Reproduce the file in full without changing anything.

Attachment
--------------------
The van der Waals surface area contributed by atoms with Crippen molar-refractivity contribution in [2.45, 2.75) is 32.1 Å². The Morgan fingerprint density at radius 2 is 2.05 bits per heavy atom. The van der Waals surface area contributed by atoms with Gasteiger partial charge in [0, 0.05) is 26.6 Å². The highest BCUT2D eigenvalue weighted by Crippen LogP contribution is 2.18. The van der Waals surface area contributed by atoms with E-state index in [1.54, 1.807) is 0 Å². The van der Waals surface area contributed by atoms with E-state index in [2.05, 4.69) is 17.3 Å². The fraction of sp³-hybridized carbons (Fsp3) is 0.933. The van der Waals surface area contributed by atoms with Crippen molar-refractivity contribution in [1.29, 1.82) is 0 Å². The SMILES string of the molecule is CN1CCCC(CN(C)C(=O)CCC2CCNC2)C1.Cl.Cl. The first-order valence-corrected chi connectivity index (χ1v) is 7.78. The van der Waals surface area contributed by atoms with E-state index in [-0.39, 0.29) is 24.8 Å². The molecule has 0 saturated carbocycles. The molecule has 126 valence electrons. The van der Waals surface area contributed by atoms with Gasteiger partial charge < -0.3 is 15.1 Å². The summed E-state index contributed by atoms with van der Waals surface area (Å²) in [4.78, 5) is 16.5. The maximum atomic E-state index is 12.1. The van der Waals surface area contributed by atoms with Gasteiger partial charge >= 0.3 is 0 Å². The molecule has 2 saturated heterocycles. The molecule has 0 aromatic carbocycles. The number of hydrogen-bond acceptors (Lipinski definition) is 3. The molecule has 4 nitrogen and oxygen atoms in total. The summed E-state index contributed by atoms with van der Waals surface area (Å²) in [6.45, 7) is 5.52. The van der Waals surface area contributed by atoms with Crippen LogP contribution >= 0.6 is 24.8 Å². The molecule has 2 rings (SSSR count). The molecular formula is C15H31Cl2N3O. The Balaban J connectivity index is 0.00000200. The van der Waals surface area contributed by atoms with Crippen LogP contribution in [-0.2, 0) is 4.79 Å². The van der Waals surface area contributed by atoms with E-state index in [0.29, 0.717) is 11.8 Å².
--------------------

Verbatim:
The van der Waals surface area contributed by atoms with Crippen molar-refractivity contribution in [2.45, 2.75) is 32.1 Å². The Morgan fingerprint density at radius 2 is 2.05 bits per heavy atom. The van der Waals surface area contributed by atoms with Gasteiger partial charge in [0, 0.05) is 26.6 Å². The highest BCUT2D eigenvalue weighted by Crippen LogP contribution is 2.18. The van der Waals surface area contributed by atoms with E-state index in [1.54, 1.807) is 0 Å². The van der Waals surface area contributed by atoms with E-state index in [2.05, 4.69) is 17.3 Å². The fraction of sp³-hybridized carbons (Fsp3) is 0.933. The van der Waals surface area contributed by atoms with Crippen molar-refractivity contribution in [1.29, 1.82) is 0 Å². The SMILES string of the molecule is CN1CCCC(CN(C)C(=O)CCC2CCNC2)C1.Cl.Cl. The first-order valence-corrected chi connectivity index (χ1v) is 7.78. The van der Waals surface area contributed by atoms with E-state index in [-0.39, 0.29) is 24.8 Å². The molecule has 0 saturated carbocycles. The molecule has 126 valence electrons. The van der Waals surface area contributed by atoms with Gasteiger partial charge < -0.3 is 15.1 Å². The summed E-state index contributed by atoms with van der Waals surface area (Å²) in [4.78, 5) is 16.5. The maximum atomic E-state index is 12.1. The van der Waals surface area contributed by atoms with Gasteiger partial charge >= 0.3 is 0 Å². The molecule has 2 saturated heterocycles. The molecule has 0 aromatic carbocycles. The number of hydrogen-bond acceptors (Lipinski definition) is 3. The molecule has 4 nitrogen and oxygen atoms in total. The summed E-state index contributed by atoms with van der Waals surface area (Å²) in [6.45, 7) is 5.52. The van der Waals surface area contributed by atoms with Crippen LogP contribution >= 0.6 is 24.8 Å². The molecule has 2 rings (SSSR count). The molecular formula is C15H31Cl2N3O. The Balaban J connectivity index is 0.00000200. The van der Waals surface area contributed by atoms with Crippen LogP contribution in [-0.2, 0) is 4.79 Å². The van der Waals surface area contributed by atoms with E-state index in [0.29, 0.717) is 11.8 Å².